And that’s all the all there is for this time.

Inside my head

  • I always forget how acidic apples are, because they taste so sweet. Then I try to unlock my phone right after processing a bunch of apples (where “a bunch” translates as a couple of pecks) The phone’s biometric sensor just laughs at me and says, “NOPE. Not today. Those fingertips have no recognizable fingerprints.”
  • The latest in random searches:
    •  complementary colors guide
    • tectonic geology united states
    • 19th century men’s hairstyles american
    • cumin related plant poisonous
  • Nothing drains my emotional energy like the many emails and other semi-official communications I’ve sent lately. I can interact with humanity. Or I can be quiet-minded and creative. Attempting both in a short time frame like a single day is as hard as pushing straight from top to bottom gear on an old 10-speed bike. It takes focus, timing, and a lot of effort, and there’s always a big risk of complete derailment.
  • Can’t throw in the towel on the whole writing gig now, I just ordered new business cards. (this tidbit is filed under “Staving off the grumpies brought on by two full months of zero sales or reads online.”)
    Yes, ZERO. *sigh* But I can’t give up because I have business cards & stickers, plus stories to tell, new characters to create and existing ones to cherish–all the stuff I think is terrifically exciting and awesome. Even if no one else does.
  • Spouseman insisted I buy a big cherry pie when the little one I usually get was out of stock at the pie place. Cherry pie makes an excellent breakfast food, with and without bacon. Just in case anyone was wondering. Plus now I have an extra pie plate.
  •   Random cat pic:IMG_4832
  • I saw a hawk yesterday. She looked raggedy and frazzled and annoyed as hell —  because she was being chased by sparrows. Yes, sparrows. A whole flock of angry little brown birds chased a hawk into hiding under a squirrel nest.  I was torn. I mean, I love raptors, but I had to root for the mob of brave, wee, cheeping fluffballs taking on a predator bigger than all of them combined.

And that’s all the all there is for this time.

I promised a scenelet. Here it be.

A while back I asked if anyone wanted a sneak peek at Ghost Town, my new work in progress. Y’all said, “Yes,” so I of course did nothing for ages. Until now.

TL;DR version of context: She’s new on the job. He’s been dead over a century.  Together they solve crimes.

The longer spiel: Deena Davis fled her wee Illinois hometown as soon as she was old enough to enlist in the Army.  Now she’s back in Gridley as the newly-appointed police chief, just in time to catch Gridley’s first murder case in decades.

Her great-great-grandfather Fletcher was Gridley’s mayor during his lifetime. Since his death he’s been the mayor of the town’s ghostly population. He was a big fan of Sir Arthur Conan Doyle, and he has the ability to make himself seen by his descendants.

He is keen to help Deena solve this murder whether she wants it or not.

Also, Deena owns a retired military working dog named Bazel. (Because I wanted to write a dog, that’s why.) That’s why there’s a pic of a Malinois at the top of this post.

     Fletcher caught up to Deena while she was on her way to talk with the county clerk’s digital specialists. One minute she was checking the road behind her before changing lanes, the next, her rear view was blocked by the ghost’s smiling, whiskery face.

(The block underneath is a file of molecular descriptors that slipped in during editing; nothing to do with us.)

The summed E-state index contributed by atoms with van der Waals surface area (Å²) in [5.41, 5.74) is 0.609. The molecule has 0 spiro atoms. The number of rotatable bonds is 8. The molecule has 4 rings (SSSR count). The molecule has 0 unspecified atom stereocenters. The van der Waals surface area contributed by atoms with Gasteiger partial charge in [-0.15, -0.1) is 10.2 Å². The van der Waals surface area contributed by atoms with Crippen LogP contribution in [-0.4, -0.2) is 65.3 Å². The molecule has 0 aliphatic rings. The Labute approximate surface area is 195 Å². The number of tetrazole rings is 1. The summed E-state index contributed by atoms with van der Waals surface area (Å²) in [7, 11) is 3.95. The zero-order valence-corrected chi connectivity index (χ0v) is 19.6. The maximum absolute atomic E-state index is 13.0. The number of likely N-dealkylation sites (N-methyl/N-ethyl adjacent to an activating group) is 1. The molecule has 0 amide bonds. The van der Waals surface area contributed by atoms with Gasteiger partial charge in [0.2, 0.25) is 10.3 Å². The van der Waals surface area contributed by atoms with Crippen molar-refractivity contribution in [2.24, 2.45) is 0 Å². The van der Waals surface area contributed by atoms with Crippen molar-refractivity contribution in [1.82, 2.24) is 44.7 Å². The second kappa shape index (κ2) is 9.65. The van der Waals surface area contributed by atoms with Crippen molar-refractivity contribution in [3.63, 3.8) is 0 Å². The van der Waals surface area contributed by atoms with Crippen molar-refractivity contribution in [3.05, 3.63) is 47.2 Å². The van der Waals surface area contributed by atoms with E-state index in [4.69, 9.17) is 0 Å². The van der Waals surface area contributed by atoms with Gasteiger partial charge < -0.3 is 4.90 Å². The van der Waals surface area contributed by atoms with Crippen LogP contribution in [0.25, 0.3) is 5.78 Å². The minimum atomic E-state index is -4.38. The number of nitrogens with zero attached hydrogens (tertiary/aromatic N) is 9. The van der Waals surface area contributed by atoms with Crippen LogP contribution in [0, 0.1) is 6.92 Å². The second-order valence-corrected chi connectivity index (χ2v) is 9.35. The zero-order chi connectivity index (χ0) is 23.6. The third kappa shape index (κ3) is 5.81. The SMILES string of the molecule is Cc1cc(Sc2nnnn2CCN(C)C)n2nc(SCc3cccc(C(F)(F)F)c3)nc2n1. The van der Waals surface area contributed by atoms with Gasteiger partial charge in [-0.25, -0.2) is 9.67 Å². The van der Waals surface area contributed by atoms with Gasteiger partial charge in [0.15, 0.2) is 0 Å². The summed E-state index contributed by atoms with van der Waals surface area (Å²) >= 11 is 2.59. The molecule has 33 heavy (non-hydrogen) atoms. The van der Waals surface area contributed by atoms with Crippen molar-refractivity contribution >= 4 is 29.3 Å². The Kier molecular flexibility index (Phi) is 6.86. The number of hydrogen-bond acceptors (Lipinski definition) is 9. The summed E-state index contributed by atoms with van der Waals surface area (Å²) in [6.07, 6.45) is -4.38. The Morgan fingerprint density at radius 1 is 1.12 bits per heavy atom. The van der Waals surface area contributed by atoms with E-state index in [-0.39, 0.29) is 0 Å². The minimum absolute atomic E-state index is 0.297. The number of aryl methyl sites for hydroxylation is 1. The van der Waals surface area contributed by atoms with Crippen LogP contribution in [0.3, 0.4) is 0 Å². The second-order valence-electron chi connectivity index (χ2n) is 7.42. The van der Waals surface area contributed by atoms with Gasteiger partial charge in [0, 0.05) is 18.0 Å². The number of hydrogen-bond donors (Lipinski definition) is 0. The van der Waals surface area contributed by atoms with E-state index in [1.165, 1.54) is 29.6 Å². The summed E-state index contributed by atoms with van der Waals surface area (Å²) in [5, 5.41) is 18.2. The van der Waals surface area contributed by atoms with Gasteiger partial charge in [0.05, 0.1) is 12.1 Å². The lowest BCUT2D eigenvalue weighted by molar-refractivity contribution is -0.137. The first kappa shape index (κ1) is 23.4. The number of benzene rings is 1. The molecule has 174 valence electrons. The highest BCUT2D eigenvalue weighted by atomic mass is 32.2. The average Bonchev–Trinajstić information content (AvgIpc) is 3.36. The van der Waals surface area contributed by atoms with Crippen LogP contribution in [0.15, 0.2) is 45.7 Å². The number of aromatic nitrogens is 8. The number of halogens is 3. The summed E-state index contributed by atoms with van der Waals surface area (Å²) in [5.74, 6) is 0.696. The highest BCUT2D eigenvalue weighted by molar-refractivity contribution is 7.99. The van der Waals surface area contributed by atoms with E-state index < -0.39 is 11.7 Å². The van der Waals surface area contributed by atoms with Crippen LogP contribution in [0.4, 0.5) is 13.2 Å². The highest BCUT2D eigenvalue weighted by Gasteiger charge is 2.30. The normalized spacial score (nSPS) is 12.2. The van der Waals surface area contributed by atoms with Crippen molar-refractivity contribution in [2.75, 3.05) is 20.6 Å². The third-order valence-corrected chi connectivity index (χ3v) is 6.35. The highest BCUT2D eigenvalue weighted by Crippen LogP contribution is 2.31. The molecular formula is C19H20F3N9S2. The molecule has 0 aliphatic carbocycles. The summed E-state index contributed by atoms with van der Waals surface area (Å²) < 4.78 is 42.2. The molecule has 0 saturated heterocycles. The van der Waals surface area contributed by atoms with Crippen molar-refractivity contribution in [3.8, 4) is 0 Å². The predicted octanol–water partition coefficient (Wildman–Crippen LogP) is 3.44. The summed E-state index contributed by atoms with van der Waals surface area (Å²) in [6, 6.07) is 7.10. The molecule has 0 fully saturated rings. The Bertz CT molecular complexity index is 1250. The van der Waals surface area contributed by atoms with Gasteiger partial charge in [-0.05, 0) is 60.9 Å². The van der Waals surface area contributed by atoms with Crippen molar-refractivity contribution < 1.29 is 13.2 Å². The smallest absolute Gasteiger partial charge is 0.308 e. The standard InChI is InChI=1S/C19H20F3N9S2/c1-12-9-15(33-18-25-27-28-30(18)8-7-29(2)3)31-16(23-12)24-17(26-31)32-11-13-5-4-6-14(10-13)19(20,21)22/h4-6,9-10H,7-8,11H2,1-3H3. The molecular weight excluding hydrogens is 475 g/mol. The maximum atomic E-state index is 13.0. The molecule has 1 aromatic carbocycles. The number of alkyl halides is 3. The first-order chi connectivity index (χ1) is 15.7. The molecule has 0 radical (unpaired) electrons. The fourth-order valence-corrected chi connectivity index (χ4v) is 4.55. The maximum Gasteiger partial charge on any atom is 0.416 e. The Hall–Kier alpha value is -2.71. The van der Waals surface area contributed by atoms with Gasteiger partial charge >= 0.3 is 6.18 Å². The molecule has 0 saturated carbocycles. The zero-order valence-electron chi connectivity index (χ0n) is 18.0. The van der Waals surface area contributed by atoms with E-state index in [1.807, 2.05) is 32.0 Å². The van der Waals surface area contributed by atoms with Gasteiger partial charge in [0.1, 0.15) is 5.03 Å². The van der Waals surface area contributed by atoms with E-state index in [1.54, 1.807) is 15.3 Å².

“Hello, granddaughter!”

Deena’s startled flinch nearly put them in the ditch before trained reflexes kicked in. The car rocked on its wheels, and gravel crunched under the right front tire, but she settled the swerve.

“Not funny!” she snapped as she regained control. “Don’t ever pop up like that when I’m driving, not ever.”

“When you’re—oh.” Fletcher took note of the scenery flashing by, and his face fell. “I didn’t think to check the physical plane ‘afore visiting. I’m right sorry, Deena. ”

His contrite expression looked sincere, but the man had been a politician. Deena wouldn’t trust him as far as she could throw him. “You’d better be sorry. This partnership will come to an abrupt and nasty end if I slam head-on into a semi.”

Bazel nosed irritably at the mayor, who was occupying much of the same space in the back seat as he was. Fletcher ignored the dog’s intrusion, his expression thoughtful in a dangerously familiar way. Deena had seen that look on her father’s face more than once when he got to yearning for grandkids.

She shouldn’t have mentioned dying. At least the ghost couldn’t set her up on blind dates. He could nag, though. Better cut that off before it starts. “And don’t even think about telling me I should settle down and start popping out kids.”

The ghost stroked his mustache and slid to the other seat to get away from the dog. “No idea what you’re on about,” he said cheerfully. “Ain’tcha going to ask why I’m here? Lemme tell you. I made inquiries last night, and I have news.”

“That’s grand,” Deena said with maximum insincerity. Just as she’d suspected, the mayor was going to hover over her and get in the way. The tires squeaked as she turned hard into the office parking lot. She found the building number and pulled into a spot nearby. “I have to interview a digitizing specialist. Learn anything relevant to that?”

“I don’t reckon so. Not even sure what that is.”

“Then wait here—or if you won’t do that, at least stay out of my sight and keep your mouth shut so I don’t look like a lunatic.”

“Hold on one goldarned second.” Fletcher did his instant-move thing to appear at Deena’s shoulder as she opened the rear door to retrieve Bazel. “Is that any way to talk to your partner? Listen here—”